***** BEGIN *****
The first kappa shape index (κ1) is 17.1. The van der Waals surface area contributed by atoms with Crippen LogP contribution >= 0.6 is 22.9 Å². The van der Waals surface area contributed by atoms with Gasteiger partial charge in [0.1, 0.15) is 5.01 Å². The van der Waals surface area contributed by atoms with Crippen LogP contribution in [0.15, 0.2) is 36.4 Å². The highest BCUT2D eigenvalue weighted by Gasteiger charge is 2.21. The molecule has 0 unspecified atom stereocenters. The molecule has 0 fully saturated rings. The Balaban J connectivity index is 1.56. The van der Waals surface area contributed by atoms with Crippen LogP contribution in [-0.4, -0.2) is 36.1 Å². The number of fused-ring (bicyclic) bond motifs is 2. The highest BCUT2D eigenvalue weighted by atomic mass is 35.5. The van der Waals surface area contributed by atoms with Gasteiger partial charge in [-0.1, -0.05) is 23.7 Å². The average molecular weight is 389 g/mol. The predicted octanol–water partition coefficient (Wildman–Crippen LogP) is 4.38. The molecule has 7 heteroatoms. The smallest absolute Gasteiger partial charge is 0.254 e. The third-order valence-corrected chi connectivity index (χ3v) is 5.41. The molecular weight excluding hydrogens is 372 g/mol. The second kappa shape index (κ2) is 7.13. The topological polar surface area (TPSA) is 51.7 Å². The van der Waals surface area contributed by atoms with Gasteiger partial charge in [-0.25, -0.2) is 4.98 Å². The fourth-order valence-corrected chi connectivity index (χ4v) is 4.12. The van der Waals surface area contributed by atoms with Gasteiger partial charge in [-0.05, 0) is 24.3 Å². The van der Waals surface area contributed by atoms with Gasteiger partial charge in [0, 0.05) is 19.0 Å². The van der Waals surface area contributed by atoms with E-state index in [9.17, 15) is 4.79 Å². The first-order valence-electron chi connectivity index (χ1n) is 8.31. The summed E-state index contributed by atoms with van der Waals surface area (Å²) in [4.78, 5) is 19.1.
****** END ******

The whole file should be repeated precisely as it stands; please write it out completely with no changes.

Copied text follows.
The first kappa shape index (κ1) is 17.1. The van der Waals surface area contributed by atoms with Crippen LogP contribution >= 0.6 is 22.9 Å². The van der Waals surface area contributed by atoms with Gasteiger partial charge in [0.1, 0.15) is 5.01 Å². The van der Waals surface area contributed by atoms with Crippen LogP contribution in [0.15, 0.2) is 36.4 Å². The highest BCUT2D eigenvalue weighted by Gasteiger charge is 2.21. The molecule has 0 unspecified atom stereocenters. The molecule has 0 fully saturated rings. The Balaban J connectivity index is 1.56. The van der Waals surface area contributed by atoms with Crippen LogP contribution in [-0.4, -0.2) is 36.1 Å². The number of fused-ring (bicyclic) bond motifs is 2. The highest BCUT2D eigenvalue weighted by atomic mass is 35.5. The van der Waals surface area contributed by atoms with Gasteiger partial charge in [-0.1, -0.05) is 23.7 Å². The average molecular weight is 389 g/mol. The predicted octanol–water partition coefficient (Wildman–Crippen LogP) is 4.38. The molecule has 7 heteroatoms. The smallest absolute Gasteiger partial charge is 0.254 e. The third-order valence-corrected chi connectivity index (χ3v) is 5.41. The molecular weight excluding hydrogens is 372 g/mol. The second kappa shape index (κ2) is 7.13. The topological polar surface area (TPSA) is 51.7 Å². The van der Waals surface area contributed by atoms with Gasteiger partial charge in [-0.25, -0.2) is 4.98 Å². The fourth-order valence-corrected chi connectivity index (χ4v) is 4.12. The van der Waals surface area contributed by atoms with Gasteiger partial charge in [-0.05, 0) is 24.3 Å². The van der Waals surface area contributed by atoms with Gasteiger partial charge in [0, 0.05) is 19.0 Å². The van der Waals surface area contributed by atoms with E-state index in [9.17, 15) is 4.79 Å². The first-order valence-electron chi connectivity index (χ1n) is 8.31. The summed E-state index contributed by atoms with van der Waals surface area (Å²) in [4.78, 5) is 19.1.